Total revenue — i.e. general revenue and program revenue combined — also fluctuated but trended upward between the same period.
“While American Samoa’s level of public debt is relatively low compared to other territories, we found that it faces significant economic vulnerabilities that may hamper its ability to repay that debt,” according to the report, which noted that American Samoa’s economy relies heavily on the tuna processing and canning industry, which provides indirect benefits to other industries and the territory's economy.
This same industry has faced many challenges and territorial officials have expressed concerns about federal policies that may hamper the tuna industry, such as federally mandated minimum wage increases and a decrease in fishing grounds.
Last December, Samoa Tuna Processors Inc., indefinitely suspended its operations in the territory, and StarKist Samoa temporarily suspended operations twice, late last year.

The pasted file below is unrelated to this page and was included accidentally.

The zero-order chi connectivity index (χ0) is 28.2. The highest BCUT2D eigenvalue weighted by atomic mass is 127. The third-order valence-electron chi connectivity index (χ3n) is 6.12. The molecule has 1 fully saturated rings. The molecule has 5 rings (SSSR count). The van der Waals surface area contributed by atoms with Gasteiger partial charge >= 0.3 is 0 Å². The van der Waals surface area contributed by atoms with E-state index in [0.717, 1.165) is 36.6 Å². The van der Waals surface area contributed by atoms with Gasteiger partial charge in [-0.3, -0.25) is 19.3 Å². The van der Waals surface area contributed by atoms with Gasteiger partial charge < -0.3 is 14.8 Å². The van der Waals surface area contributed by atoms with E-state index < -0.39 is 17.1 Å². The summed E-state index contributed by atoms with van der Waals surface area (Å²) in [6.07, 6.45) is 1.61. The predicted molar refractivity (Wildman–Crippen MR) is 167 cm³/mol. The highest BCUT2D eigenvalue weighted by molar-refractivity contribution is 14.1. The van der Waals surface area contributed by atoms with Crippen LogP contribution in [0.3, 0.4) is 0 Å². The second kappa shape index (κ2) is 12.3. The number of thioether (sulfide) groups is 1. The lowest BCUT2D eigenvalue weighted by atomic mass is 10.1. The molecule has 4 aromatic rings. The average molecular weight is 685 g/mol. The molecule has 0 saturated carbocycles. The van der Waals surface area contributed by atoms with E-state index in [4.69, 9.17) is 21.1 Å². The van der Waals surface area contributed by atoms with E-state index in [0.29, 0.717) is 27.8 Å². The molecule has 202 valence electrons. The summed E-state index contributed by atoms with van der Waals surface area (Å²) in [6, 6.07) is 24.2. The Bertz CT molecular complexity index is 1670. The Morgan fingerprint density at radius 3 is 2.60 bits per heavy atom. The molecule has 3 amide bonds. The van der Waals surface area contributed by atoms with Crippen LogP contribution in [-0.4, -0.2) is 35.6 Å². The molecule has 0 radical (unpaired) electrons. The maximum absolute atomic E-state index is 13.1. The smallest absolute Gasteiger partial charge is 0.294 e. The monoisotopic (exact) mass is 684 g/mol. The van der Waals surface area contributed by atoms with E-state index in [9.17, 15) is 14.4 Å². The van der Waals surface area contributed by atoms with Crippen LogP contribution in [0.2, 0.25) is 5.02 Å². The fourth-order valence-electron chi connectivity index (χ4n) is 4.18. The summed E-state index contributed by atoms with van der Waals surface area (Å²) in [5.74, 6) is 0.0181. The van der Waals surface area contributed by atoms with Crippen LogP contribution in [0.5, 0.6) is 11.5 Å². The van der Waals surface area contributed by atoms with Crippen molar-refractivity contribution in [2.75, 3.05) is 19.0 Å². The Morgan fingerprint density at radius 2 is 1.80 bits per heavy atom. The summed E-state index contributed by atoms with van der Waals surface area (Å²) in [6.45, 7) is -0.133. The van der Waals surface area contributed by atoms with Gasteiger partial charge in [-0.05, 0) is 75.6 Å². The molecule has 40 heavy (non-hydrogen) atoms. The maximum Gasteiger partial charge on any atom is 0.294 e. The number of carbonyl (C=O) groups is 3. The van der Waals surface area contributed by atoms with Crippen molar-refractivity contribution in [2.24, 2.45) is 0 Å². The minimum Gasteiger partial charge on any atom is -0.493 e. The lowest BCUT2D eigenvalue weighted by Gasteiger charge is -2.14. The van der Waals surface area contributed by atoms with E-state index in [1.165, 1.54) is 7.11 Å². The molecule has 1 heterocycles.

“Changes in American Samoa’s tuna industry have been important determinants of changes in its GDP (Gross Domestic Product), and additional disruptions in the industry would reduce revenue and hamper GDP growth, which, if severe enough, could impede the repayment of existing debt,” the GAO points out. (Samoa News will report on other details from the GAO report in future editions.)
A summary of what GAO found for the other territories:
• Between FY 2005 and 2014, Puerto Rico’s total public debt outstanding (public debt) grew from $39.2 billion to $67.8 billion. Despite some revenue growth, Puerto Rico’s net position was negative and declining during the period, reflecting its deteriorating financial position.
• CNMI’s public debt declined from $251.7 million to $144.7 million between FY 2005 and 2015. Most of CNMI’s debt was used to refinance prior debt and fund infrastructure projects.
• Between FY 2005 and 2015, Guam’s public debt more than doubled from almost $1 billion to $2.5 billion. Most of Guam’s debt was used to comply with federal requirements and court orders.
• U.S. Virgin Islands’ public debt between FY 2005 and 2015 nearly doubled, reaching $2.6 billion. Since 2010, most of USVI’s debt was used to fund general government operations.